Some people prefer to have grassy lawns, while others want gardens of beautiful flowers. But what if we told you it’s possible to have both (sort of)?
Sisyrinchium angustifolium (sis-ee-RINK-ee-um, an-gus-tee-FOH-lee-um) is a member of the Iridaceae or Iris family with a twist.
Known as blue-eyed grass, this wildflower has leaves that make it resemble grass for much of the year, bursting into little, attractive flowers at the height of its growing season. Although its tidy foliage resembles grass, it’s not true grass.
Other common names include:
- Common blue-eyed grass
- Grass flower
- Narrow-leaved blue-eyed grass
- Stout blue-eyed grass
This North American perennial is mostly found in the central part of North America and in open woods, grassy roadsides, glades, moist meadows, and prairies.
This native plant plays well with several popular garden plants, making this a great choice for those who want to go for that midwestern prairie feel.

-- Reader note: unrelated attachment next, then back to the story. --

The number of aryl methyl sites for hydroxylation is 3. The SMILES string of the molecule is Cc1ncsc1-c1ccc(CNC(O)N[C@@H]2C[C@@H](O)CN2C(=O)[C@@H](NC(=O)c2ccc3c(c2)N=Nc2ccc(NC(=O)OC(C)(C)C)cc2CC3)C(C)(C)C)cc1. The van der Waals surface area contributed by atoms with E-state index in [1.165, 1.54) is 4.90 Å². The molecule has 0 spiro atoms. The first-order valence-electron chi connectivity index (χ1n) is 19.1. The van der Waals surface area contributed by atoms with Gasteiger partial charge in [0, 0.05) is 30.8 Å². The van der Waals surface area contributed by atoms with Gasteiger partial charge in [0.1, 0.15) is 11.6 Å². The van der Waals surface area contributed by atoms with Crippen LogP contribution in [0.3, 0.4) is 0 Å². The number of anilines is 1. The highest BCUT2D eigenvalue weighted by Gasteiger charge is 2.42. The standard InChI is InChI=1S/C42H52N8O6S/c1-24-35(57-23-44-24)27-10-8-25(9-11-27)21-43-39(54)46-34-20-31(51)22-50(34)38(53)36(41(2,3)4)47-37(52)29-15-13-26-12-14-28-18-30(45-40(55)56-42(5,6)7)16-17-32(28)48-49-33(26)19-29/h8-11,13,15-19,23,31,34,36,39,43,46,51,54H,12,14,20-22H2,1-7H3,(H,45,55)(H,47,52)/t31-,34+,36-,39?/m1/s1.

Sisyrinchium Angustifolium Care
Size and Growth
Blue-eyed grass forms relatively short clumps, ranging from around 8” to 20” inches tall and roughly as wide.
There are several cultivars available, but all share the same narrow, upright leaf blades, which generally measure around 3/16” inches wide.
This dense, grass-like foliage continues to grow from its hardy rhizomes throughout the season, resulting in its common name.
Flowering and Fragrance
However, while this plant can easily pass for a type of grass throughout much of the year, at bloom time in late spring, small ½” inch-wide violet-blue flowers pop up, continuing into summer.
These little flowers appear in clumps on wiry branched stems a few inches above the grass-like blue-green foliage and have yellow centers.
Each petal is oval-shaped but with a tiny sharp point on end.
White and purple flowers have also been known to appear, especially in cultivars where the plant has been bred for these variations.
One important thing to note, however, is that Sisyrinchium plants are normally heavy bloomers, and problems with blooming are almost always a result of overcrowding or overly rich soil.
Unless you deadhead, the plant will produce little red berries in late summer through autumn that give way to black seed pods.
Light and Temperature